- Posted June 7, 2011 by
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iCinema - The world's first 3D, interactive, 360 cinema experience
It’s not quite as realistic as the “feelies” in Aldous Huxley’s Brave New World, but it’s pretty damn close.
The world’s first 3D, interactive, 360 degree, cinema is premiering as a part of the Sydney Film Festival, this Wednesday.
Hidden away in the dark projection room of the University of New South Wales’ iCinema Research Centre, project director, Professor Dennis Del Favero, describes the film as a “digital fairytale but in 360 degrees.”
“The work operates on the basis of your movement in the space. So as a member of the audience you walk into the space and the space is watching you and tracking you.”
Called Scenario, the short film takes five viewers, at a time, through a series of problem solving tasks to help characters on screen.
Other characters with artificial intelligence interact with the viewers, hindering their movement through the story.
“Instead of there being characters that passively follow a pre-scripted storyline, those characters are making decisions and changing the story according to your behaviour and your action,” says Del Favero.
The state of the art technology behind Scenario is the Advanced Visualisation and Interaction Environment (AVIE).
Ten metres high and four metres in diameter, AVIE uses 12 projectors to create the 3D, 360 degree, image and uses a specialized 24 channel sound system to completely immerse the viewer in the created environment.
Interactivity is generated using infrared technology that tracks the viewers in the space.
Characters with artificial intelligence interpret the infrared lighting to make several thousand decisions per second in response to viewer movements.
Sydney Film Festival director Clare Stewart says Scenario positions Australia as creative and technological leaders in the film industry.
“I’m really excited that we’ve engaged the interest of Jeffery Katzenberg who’s the CEO of Dreamworks Animation,”
“Jeffery is, in cinema terms, a kind of leader when it comes to 3D technology and to have gauged his interest in the work I think really demonstrates how cutting edge it is. So he’s here for one day and he’s making a special trip out here to see the iCinema installation.”
AVIE technology has also been sold to a Chinese mining company, for the first time.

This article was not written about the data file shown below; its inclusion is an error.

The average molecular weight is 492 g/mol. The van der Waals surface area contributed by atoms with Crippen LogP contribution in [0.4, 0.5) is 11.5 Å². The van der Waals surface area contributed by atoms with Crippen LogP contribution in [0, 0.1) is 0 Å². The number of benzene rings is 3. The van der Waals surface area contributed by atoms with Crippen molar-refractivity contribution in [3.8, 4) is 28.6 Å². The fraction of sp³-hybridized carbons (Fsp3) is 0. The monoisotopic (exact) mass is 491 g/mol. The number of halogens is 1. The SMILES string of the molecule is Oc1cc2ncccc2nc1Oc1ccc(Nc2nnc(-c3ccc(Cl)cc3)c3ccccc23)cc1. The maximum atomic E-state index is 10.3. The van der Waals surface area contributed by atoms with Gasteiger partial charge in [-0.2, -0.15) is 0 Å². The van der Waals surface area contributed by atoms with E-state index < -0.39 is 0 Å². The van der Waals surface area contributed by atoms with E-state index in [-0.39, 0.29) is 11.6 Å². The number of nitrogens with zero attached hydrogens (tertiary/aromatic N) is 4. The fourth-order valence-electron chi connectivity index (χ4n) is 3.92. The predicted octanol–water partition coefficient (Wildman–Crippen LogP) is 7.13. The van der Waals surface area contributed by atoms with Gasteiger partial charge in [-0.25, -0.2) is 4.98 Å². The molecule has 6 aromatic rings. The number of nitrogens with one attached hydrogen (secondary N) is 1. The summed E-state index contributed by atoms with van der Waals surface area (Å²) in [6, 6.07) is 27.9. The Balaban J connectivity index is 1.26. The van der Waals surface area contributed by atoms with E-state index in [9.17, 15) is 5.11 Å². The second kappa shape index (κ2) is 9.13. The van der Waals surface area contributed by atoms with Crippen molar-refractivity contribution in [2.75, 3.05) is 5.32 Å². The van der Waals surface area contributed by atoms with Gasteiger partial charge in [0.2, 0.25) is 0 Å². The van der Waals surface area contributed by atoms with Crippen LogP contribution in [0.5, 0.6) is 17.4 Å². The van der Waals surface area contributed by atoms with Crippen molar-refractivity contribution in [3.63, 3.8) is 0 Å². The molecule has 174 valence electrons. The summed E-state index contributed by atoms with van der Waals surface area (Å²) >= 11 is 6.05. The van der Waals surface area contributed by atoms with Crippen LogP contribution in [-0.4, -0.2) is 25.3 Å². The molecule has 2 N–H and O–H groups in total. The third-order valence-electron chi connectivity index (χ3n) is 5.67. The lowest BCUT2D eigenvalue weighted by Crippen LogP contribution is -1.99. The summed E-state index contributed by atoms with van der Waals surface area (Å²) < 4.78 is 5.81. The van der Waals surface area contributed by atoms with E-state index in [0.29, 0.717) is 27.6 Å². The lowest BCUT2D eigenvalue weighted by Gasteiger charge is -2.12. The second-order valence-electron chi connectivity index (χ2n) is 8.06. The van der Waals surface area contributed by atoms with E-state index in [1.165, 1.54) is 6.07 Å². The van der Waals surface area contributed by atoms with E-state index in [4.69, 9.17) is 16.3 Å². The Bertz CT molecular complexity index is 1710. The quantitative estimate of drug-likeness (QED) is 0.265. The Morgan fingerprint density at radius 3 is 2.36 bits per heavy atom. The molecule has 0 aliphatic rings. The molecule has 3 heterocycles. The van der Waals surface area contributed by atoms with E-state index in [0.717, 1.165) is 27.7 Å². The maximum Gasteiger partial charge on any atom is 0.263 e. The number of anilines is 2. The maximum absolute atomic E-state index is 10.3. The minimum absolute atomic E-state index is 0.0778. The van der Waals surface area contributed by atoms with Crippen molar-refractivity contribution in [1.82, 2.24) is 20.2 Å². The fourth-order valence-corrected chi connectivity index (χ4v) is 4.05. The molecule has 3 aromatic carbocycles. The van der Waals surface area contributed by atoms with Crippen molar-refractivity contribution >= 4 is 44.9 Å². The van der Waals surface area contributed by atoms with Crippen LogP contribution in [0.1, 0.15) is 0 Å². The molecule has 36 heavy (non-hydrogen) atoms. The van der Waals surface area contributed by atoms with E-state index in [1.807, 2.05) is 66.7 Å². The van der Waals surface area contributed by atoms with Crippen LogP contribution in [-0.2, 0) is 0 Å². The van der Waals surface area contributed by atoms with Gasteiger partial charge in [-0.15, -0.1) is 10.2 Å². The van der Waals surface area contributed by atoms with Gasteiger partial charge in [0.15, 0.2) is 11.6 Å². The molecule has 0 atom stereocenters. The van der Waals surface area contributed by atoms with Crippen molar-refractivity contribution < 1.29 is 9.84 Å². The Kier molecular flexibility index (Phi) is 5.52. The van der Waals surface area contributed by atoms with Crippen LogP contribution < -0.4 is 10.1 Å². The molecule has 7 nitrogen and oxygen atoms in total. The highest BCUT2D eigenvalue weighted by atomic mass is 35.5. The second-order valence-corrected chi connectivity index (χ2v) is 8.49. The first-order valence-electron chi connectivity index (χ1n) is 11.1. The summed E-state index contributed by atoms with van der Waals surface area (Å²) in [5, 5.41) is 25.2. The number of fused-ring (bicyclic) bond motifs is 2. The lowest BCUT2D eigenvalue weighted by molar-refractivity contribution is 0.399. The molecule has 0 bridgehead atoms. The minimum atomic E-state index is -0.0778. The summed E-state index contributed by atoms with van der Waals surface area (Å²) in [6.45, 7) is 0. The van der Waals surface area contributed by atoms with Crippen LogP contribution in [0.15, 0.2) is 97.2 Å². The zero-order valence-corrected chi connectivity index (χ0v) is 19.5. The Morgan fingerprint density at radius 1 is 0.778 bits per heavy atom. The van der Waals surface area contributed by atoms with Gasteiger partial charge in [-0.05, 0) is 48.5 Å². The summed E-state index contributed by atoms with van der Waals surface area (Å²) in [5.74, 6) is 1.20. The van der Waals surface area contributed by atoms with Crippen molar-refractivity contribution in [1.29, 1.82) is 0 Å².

The Shenyang Research Institute of China Coal Technology and Engineering Group (CCTEG) signed a $1 million deal for the AVIE technology, to train miners with the realistic simulations.
Although there are, already, four mine simulators using AVIE technology in Australia, Prof. Del Favero says this is the first time this technology has been used overseas.
“This system has actually saved lives in Australia because it’s actually reduced the rate of incident of serious accidents [in mines],”
“The interesting thing about China is that it’s the first time this high-tech art – because it really is art, it’s about how you create a type of experience – has led to an export sale.”
The mine simulator involves 30 trainees at one time, but unlike Scenario, it's interactivity is not generated by an iPad application, not infrared monitors.
In one scenario, participants look at the causes and immediate aftermath of an accident similar to the Pike River Mine disaster, where multiple explosions killed 29 people.
“It’s moving away from this notion of experience just being a text based thing and being a passive thing, but experience being a very dynamic process that involves, not just you but other people,” says Del Favero.
Professor Margaret Sheil, CEO of the Australian Research Council, praised the innovative work of iCinema which won the 2009 Gold IDEA, the world-leading design award.
“The international commercialization of such technologies, demonstrates the significant social and economic benefits that can be derived from groundbreaking Australian research.”